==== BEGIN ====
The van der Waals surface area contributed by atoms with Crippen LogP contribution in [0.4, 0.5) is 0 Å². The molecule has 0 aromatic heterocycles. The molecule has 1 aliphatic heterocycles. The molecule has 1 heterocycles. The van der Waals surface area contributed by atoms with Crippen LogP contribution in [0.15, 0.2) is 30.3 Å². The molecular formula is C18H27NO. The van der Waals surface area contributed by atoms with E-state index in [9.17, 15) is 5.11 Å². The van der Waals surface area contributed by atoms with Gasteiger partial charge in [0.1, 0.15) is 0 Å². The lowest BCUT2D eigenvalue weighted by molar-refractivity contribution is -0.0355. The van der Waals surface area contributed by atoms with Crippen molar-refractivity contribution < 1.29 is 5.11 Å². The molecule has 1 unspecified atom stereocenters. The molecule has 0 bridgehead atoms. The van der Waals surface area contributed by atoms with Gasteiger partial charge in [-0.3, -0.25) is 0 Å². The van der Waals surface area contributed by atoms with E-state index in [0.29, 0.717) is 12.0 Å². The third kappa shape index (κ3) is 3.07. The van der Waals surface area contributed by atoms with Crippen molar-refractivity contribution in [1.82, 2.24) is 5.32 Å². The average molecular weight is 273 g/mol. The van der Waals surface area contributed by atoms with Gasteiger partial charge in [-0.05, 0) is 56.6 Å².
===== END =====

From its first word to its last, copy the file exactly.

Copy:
The van der Waals surface area contributed by atoms with Crippen LogP contribution in [0.4, 0.5) is 0 Å². The molecule has 0 aromatic heterocycles. The molecule has 1 aliphatic heterocycles. The molecule has 1 heterocycles. The van der Waals surface area contributed by atoms with Crippen LogP contribution in [0.15, 0.2) is 30.3 Å². The molecular formula is C18H27NO. The van der Waals surface area contributed by atoms with E-state index in [9.17, 15) is 5.11 Å². The van der Waals surface area contributed by atoms with Gasteiger partial charge in [0.1, 0.15) is 0 Å². The lowest BCUT2D eigenvalue weighted by molar-refractivity contribution is -0.0355. The van der Waals surface area contributed by atoms with Crippen molar-refractivity contribution < 1.29 is 5.11 Å². The molecule has 1 unspecified atom stereocenters. The molecule has 0 bridgehead atoms. The van der Waals surface area contributed by atoms with Gasteiger partial charge in [-0.3, -0.25) is 0 Å². The van der Waals surface area contributed by atoms with E-state index in [0.29, 0.717) is 12.0 Å². The third kappa shape index (κ3) is 3.07. The van der Waals surface area contributed by atoms with Crippen molar-refractivity contribution in [1.82, 2.24) is 5.32 Å². The average molecular weight is 273 g/mol. The van der Waals surface area contributed by atoms with Gasteiger partial charge in [-0.05, 0) is 56.6 Å².